Parks & Trails



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Emoji illustration of trees, sun and a woman hiking.
Stay cool, stay shady.
(Los Angeles Times; Apple)

It’s hot, but you still want to hike. Try these 10 shady trails

Hiking when it’s hot can be miserable, even when you carry lots of water. Few trails are completely sun-free, but these 10 offer you a shot at that rare SoCal commodity: shade. Oaks, sycamores and sometimes willows line these routes that are short but oh so chill. Start early to avoid the harshest heat of the day, bring plenty of water and sunscreen, and enjoy the trees (some have benches where you can linger) on these shady paths from Northridge to Long Beach. Check out more options at our list of the 50 best hikes in L.A.

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Kids sitting on benches by a lake.
(Mary Forgione / Los Angeles Times)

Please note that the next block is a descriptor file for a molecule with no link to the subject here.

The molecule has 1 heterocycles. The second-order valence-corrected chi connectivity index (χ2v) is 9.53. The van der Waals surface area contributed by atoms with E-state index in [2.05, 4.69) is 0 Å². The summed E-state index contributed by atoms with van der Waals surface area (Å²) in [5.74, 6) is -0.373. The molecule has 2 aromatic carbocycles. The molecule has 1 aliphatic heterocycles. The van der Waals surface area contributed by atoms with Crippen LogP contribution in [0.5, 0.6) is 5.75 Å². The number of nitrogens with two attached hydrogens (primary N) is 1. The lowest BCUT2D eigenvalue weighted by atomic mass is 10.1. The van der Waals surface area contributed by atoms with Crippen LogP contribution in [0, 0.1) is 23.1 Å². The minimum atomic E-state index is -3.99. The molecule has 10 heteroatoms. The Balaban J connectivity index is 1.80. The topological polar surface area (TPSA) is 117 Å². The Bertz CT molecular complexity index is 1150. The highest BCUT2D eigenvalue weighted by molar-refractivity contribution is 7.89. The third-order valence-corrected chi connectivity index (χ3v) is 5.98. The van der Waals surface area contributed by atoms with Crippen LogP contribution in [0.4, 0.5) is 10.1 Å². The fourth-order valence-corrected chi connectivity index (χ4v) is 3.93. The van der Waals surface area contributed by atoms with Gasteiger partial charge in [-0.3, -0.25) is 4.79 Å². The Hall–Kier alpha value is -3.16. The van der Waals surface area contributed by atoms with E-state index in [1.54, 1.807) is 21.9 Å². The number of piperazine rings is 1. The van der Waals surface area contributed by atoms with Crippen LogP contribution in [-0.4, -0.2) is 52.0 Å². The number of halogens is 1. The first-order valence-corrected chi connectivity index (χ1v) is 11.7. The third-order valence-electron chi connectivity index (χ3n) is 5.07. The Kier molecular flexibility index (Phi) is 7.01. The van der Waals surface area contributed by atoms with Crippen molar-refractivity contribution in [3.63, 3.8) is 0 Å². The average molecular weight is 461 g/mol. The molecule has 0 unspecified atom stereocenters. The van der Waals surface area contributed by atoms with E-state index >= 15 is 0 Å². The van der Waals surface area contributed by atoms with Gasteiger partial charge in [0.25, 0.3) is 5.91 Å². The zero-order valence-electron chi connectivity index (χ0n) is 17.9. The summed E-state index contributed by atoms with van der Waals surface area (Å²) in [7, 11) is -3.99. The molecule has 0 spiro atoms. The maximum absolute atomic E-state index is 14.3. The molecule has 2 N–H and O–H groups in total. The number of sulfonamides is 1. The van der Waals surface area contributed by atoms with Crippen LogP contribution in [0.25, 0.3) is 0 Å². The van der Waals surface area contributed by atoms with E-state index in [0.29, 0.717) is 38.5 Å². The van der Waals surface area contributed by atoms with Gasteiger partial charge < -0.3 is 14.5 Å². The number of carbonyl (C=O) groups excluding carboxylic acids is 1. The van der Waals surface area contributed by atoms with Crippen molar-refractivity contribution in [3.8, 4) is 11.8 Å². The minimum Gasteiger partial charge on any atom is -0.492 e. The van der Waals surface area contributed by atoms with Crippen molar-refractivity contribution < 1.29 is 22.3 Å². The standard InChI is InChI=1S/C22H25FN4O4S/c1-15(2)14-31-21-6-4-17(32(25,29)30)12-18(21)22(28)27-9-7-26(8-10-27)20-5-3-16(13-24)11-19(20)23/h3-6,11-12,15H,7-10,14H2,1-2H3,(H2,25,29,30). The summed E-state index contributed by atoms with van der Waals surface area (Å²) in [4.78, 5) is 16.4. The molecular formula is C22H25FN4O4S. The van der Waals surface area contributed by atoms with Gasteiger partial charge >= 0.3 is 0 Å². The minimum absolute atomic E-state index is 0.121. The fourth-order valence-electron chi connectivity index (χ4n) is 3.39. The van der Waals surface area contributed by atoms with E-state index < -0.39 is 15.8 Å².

El Dorado Nature Center

Urban Trail
2.25-mile loop
About 50 to 100 feet
The El Dorado Nature Center in Long Beach is a park within a park. Native oak trees are your friends on the trails in the 105-acre sanctuary. Enter on the flat paved trail and almost immediately you come to tree-fringed North Lake, where turtles and birds sun themselves. Paths are well marked, with simple wooden benches under the trees.

Choose an easy quarter-mile trail through the trees or bear left to find one- or two-mile routes. The one-miler crosses the creek and winds gently uphill through an oak-filled spot nicknamed Squirrel Hill (lots of signs about not feeding them); the two-mile trail swings out to a second body of water, South Lake, before looping back to the main trail. It’s a lovely, cool refuge on a hot day but not always silent.

You can hear the distant hum of freeways (the 605 and 405 are nearby) and sometimes the screeches of school kids who visit by the busload. Still, none of this undermines the cool-down effect on super-heated days. After your hike, explore surrounding El Dorado East Regional Park, which has a dog park, more lakes and shaded places to seek out on a hot day.